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Apple speaks out on net neutrality

Apple has entered the net neutrality debate, urging the Trump administration to preserve strong rules that prevent the likes of AT&T, Charter, Comcast, and Verizon from blocking or interfering with web traffic reports recode.

In its new comments to the Federal Communications Commission, the tech giant urged FCC Chairman Ajit Pai not to roll back an existing ban against so-called “fast lanes,” which might allow broadband providers someday to charge for faster delivery of companies’ movies, music or other content. 

Apple has this to say: “Broadband providers should not block, throttle, or otherwise discriminate against lawful websites and services. Far from new, this has been a foundational principle of the FCC’s approach to net neutrality for over a decade. Providers of online goods and services need assurance that they will be able to reliably reach their customers without interference from the underlying broadband provider.”

“Lifting the current ban on paid prioritization arrangements could allow broadband providers to favor the transmission of one provider’s content or services (or the broadband provider’s own online content or services) over other online content, fundamentally altering the internet as we know it today — to the detriment of consumers, competition, and innovation.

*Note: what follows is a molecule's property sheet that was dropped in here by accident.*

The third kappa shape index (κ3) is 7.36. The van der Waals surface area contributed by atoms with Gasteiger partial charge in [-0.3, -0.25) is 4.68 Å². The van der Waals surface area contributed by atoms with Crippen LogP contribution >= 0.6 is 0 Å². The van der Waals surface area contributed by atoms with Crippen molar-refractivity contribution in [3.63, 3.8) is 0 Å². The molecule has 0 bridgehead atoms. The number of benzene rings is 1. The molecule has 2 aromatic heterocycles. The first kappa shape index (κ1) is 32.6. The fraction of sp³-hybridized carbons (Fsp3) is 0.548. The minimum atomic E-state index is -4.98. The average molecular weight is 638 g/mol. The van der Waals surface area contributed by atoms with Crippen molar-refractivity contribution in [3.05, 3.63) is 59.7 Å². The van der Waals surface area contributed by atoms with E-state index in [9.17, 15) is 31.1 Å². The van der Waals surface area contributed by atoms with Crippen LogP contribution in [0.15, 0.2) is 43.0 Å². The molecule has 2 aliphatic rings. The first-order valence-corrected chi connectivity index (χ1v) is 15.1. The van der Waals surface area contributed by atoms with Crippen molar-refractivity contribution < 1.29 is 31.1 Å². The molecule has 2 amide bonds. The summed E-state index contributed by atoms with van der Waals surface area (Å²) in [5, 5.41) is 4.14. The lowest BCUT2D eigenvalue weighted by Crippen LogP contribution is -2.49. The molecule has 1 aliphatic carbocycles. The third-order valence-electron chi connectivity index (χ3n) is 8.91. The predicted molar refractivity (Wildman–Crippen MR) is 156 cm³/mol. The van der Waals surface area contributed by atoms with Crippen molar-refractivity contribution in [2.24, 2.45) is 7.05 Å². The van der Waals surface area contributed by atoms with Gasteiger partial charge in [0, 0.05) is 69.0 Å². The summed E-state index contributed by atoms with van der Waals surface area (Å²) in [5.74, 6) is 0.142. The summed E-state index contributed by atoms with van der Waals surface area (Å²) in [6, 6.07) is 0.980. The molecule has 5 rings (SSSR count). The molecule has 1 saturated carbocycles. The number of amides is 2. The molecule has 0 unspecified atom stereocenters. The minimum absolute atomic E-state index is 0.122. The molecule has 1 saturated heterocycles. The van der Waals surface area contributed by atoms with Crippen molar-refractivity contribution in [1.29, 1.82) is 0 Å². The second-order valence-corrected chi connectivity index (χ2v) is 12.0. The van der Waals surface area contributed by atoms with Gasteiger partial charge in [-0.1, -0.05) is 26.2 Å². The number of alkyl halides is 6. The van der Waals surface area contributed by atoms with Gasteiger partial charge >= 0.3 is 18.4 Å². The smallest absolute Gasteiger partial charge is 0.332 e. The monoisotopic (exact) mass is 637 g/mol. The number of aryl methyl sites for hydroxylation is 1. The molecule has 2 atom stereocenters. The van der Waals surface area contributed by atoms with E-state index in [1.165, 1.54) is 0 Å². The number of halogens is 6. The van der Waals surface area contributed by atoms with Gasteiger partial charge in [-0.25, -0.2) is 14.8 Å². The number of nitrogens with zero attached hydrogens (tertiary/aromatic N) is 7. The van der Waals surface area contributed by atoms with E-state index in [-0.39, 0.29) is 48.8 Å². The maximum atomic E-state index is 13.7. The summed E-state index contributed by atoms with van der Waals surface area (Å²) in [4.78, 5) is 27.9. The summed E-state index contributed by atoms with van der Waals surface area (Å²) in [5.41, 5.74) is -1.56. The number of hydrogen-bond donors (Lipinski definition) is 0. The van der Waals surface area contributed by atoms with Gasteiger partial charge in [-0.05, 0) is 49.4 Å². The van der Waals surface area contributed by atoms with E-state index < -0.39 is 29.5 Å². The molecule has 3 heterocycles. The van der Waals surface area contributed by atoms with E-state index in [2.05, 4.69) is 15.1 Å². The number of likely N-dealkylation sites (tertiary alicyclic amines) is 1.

“Apple remains open to alternative sources of legal authority, but only if they provide for strong, enforceable, and legally sustainable protections, like those in place today. Simply put, the internet is too important to consumers and too essential to innovation to be left unprotected and uncertain.”

As part of the 2015 net neutrality process, the FCC voted to assert more regulatory control over Internet providers by reclassifying them as common carriers, similar to telephone services. Pai, who was appointed by President Trump, wants to repeal that reclassification. Net neutrality advocates say that renders any protections toothless.

Dennis Sellers
the authorDennis Sellers
Dennis Sellers is the editor/publisher of Apple World Today. He’s been an “Apple journalist” since 1995 (starting with the first big Apple news site, MacCentral). He loves to read, run, play sports, and watch movies.